Though the travel to Ecuador was an adventure in itself, it was a pretty boring adventure compared to arriving in this South American country. The best part of Travel Day was meeting “Papa” Ron Cropper in the airport. He is a high-energy dynamo of laughter and joy, talking with everyone around him. We have a lot in common with him, as he just turned 65 and is also spending a month in Ecuador to see if he might like to retire here one day. We will meet up with him again later in our journey.
We landed in the southern hemisphere in Quito, the capital city. It was 2 am, so we saw nothing of the countryside from the plane or the ground.
Our friend sent her favorite driver to pick us up and drive us to her town of Cotacachi. Non-Ecuadorians don’t often drive their own cars, as the driving methods of Ecuadorians are pretty wild and unrestrained. That left us able to watch the landscape outside the car windows as Patricio drives us for an hour and a half. He is a friendly man who gave us a good tour guide performance on the way. He pointed out when we crossed back over the equator into the northern hemisphere, and pointed out various volcanoes and rose farms and mountains and valleys and rivers. The landscape reminds me of Colorado, Arizona, New Mexico and southern California all rolled together. Much is unique to Ecuador though.
The last leg of the long drive took us past the gigantic volcanic peak called Imbabura. He is considered the father volcano, married to Cotacachi, which is a nearby even-more-gigantic volcanic peak considered to be the mother volcano. Interesting the cultures who live on the slopes of massive volcano consider them to be alive. As we drove for 20 minutes around the bottom of Imbabura, I was powerfully affected by his presence. Inexplicably, I found myself with tears running down my face every time I looked at it. Something beyond the surface was emanating from that volcano. That evening, as we rested in our friend’s yard, I stared at Cotacachi, the mother. Again, I was deeply affected emotionally just by looking at her. All night I felt the presence of Cotacachi in my sleep, and whenever I rose to the surface of wakefulness. I could feel myself being “fed” somehow, by the mountain. I have no context for really understanding what this phenomenon is, but the effect of this kind of volcano is profound.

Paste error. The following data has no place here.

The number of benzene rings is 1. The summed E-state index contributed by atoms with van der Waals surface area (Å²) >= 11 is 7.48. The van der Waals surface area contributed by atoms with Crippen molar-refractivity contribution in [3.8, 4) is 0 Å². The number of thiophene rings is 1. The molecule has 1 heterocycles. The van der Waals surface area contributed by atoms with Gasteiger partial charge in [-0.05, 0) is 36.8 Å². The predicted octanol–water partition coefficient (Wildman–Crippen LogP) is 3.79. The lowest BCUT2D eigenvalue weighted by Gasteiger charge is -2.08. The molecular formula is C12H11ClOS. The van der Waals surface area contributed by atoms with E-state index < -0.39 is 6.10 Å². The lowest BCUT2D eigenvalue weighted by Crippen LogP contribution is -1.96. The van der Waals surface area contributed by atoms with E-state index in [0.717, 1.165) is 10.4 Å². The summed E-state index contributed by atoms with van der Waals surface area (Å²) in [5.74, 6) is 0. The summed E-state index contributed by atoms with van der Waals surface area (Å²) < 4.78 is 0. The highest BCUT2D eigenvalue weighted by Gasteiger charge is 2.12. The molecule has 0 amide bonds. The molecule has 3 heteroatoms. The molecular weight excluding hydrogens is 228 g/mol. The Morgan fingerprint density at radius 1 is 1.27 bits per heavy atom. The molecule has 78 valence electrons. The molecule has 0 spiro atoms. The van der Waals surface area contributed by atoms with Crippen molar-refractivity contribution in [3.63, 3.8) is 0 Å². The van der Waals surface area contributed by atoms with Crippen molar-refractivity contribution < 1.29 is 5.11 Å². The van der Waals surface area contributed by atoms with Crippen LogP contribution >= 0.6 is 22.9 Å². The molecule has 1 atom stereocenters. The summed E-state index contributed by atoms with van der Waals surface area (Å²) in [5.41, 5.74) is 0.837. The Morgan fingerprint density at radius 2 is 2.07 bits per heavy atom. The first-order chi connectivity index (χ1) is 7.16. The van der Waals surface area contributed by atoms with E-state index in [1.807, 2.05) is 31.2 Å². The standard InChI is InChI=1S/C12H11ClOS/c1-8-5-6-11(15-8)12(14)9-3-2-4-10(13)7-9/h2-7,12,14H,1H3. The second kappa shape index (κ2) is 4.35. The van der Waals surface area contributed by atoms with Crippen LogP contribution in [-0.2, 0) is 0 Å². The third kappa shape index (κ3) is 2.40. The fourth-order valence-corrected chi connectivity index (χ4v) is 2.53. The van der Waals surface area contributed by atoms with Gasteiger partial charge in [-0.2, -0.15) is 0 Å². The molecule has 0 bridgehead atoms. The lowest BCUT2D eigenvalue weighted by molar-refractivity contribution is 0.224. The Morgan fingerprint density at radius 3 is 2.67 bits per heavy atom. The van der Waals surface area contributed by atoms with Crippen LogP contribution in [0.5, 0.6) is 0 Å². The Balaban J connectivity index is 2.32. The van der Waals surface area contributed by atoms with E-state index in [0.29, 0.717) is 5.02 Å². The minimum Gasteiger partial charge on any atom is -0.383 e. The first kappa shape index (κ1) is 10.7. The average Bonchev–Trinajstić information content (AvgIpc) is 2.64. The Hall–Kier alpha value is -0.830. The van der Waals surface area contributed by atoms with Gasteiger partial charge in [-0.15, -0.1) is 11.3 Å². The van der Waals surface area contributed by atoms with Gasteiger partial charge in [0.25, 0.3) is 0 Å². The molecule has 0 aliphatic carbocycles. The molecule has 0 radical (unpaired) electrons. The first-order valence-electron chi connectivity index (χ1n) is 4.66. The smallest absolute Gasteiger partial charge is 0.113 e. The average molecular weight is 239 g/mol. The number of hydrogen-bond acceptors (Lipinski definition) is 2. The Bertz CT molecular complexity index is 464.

There are two primary cultures co-existing here: the indigenous Quechua Indians, and the descendants of the Spanish conquistadors. Then there is the fast-growing expat community of people from various countries who want to live in this temperate, low-cost region. The expats tend to live in communities separate from the locals so that they can have the luxuries they are used to, but some do like to mix in with the rest of the (much poorer) community.
My impression of the people so far is that most are friendly, welcoming, full of laughter, and close-knit with their families and neighbors.
The town of Cotacachi is smaller than the cities. Its a nice mid-sized town with interesting architecture and few building codes. An interesting note is that people don’t have to pay tax on a building they are constructing until its finished. Therefore a lot of people leave some portion of their building visibly unfinished, so they can live there without paying property tax. See photo of one example.
Yesterday I sat in a broad avocado tree, staring up at the forming avocados and listening to the birds. Then I sat in a swing and watched clouds swirl around the peak of the volcano. The whole atmosphere here is so peaceful I feel my muscles gradually rippling into relaxation. From the moment we woke up the first morning, Gary and I both felt the distinct lack of buzzing energy that we feel in the U.S. We compare it to how Christmas morning always feels in our neighborhoods… quiet, still, restful. You can tell nobody is out doing much on Christmas morning. It’s the same way here. Some kind of buzzing frenetic energy is missing.
Our first day and a half has been spent drinking local coca tea to prevent altitude sickness (we are at 8,500’ in altitude) and relaxing. More active adventures are coming soon.